Petition: Investigate PACE, remove CBT and GET from treatment guidelines

#MEAction has just launched a major new petition to get the US Department of Health and Human Services (HHS) to throw its considerable weight behind calls to The Lancet to have the notorious PACE trial independently re-analysed.
The petition also asks the HHS to take immediate steps to protect ME/CFS patients both in the US and overseas. Patients are currently under threat both from internationally influential US government-agency clinical guidelines and an important 2014 evidence review that recommend cognitive behavioral therapy (CBT) and graded exercise therapy (GET) as effective treatments for the disease.
These recommendations are based largely on PACE – by far the biggest study ever conducted in CFS – and on other studies that use the discredited and overly-broad Oxford diagnostic criteria.
The petition asks for a revision of the 2014 evidence review by the AHRQ (Agency for Healthcare Research and Quality, part of HHS): the review can be used in any country’s clinical guidelines to promote CBT and GET. The petition also calls for all treatment recommendations based on PACE and the Oxford studies to be removed from US government medical education material.
The petition will add force to a joint letter from twelve ME/CFS organisations, including #MEAction, making the same requests.
An earlier #MEAction petition to have misleading claims in PACE retracted gained a record-breaking 10,000 signatures in 16 days and will soon be delivered. The new petition is the latest, crucial step in using our community’s strength in numbers to stop the bad science of PACE and of similar studies from harming patients.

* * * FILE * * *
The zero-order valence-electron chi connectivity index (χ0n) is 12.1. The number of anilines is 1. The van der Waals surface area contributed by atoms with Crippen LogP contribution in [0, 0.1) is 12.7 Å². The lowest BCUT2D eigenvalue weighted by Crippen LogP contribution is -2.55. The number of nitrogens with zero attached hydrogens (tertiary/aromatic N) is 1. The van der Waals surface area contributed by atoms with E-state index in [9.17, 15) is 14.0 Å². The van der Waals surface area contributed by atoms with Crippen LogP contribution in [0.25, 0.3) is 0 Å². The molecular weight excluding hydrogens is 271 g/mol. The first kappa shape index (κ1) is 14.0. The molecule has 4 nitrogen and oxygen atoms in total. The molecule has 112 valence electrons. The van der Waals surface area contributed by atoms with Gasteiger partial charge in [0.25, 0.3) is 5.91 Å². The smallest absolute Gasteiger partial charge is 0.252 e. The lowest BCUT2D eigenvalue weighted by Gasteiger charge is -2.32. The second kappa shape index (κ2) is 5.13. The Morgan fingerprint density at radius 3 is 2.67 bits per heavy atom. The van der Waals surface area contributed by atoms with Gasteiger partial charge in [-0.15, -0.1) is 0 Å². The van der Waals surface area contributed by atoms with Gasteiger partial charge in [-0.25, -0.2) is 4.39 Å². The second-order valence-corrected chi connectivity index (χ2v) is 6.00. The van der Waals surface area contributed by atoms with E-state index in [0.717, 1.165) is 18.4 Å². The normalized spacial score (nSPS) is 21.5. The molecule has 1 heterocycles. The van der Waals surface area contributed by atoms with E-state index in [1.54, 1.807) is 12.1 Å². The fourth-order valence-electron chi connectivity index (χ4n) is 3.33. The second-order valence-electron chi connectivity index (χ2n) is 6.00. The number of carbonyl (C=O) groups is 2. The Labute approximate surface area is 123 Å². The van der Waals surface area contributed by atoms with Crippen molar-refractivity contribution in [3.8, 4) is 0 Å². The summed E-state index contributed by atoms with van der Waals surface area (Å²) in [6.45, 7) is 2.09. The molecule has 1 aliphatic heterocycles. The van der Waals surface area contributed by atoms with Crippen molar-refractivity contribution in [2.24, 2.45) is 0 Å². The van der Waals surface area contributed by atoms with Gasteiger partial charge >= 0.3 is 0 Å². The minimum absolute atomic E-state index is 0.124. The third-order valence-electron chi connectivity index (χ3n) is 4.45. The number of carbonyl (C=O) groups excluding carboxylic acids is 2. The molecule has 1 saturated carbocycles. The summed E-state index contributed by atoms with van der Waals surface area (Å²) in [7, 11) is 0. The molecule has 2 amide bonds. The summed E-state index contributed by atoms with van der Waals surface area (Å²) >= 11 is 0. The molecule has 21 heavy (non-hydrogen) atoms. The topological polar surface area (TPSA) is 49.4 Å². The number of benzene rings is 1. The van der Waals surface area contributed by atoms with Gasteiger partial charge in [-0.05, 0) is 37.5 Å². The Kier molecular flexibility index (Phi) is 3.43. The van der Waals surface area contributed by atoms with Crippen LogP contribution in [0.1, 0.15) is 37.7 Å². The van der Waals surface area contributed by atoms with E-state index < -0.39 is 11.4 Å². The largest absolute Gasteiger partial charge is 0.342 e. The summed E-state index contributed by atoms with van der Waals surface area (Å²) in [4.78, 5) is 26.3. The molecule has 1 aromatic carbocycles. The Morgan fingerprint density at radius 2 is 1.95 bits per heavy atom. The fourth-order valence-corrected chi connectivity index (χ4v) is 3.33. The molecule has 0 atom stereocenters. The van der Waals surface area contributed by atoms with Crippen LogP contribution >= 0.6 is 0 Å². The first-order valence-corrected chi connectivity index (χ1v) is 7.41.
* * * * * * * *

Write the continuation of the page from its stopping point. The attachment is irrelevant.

So sign and share the petition now — and let’s get this roadblock to good treatment out of the way.

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4 thoughts on “Petition: Investigate PACE, remove CBT and GET from treatment guidelines”

  1. In the UK I have been using “National Institutes of Health Pathways to Prevention Workshop: Advancing the Research on Myalgic Encephalomyelitis/Chronic Fatigue Syndrome” (http://annals.org/article.aspx?articleid=2322804) as an argument against adoption of CBT and GET as primary treatments for ME/CFS.
    You may realise that the National Insitute of Health and Care Excellence (NICE) recommend both for patients with mild and moderate symptoms and CBT for severe patients. It seems to me that having this recommendation (below) in this report is very useful:
    “Existing treatment studies examining counseling and behavior therapies or graded exercise therapy demonstrate measureable improvements but may not yield improvements in quality of life (QoL). Therefore, these interventions are not a primary treatment strategy and should be used only as a component of multimodal therapy.”
    Not that this should interfere with your petition, but I thought it was worth mentioning for others in the UK who might also find it of use.
    Good luck with the campaign.
    Russ

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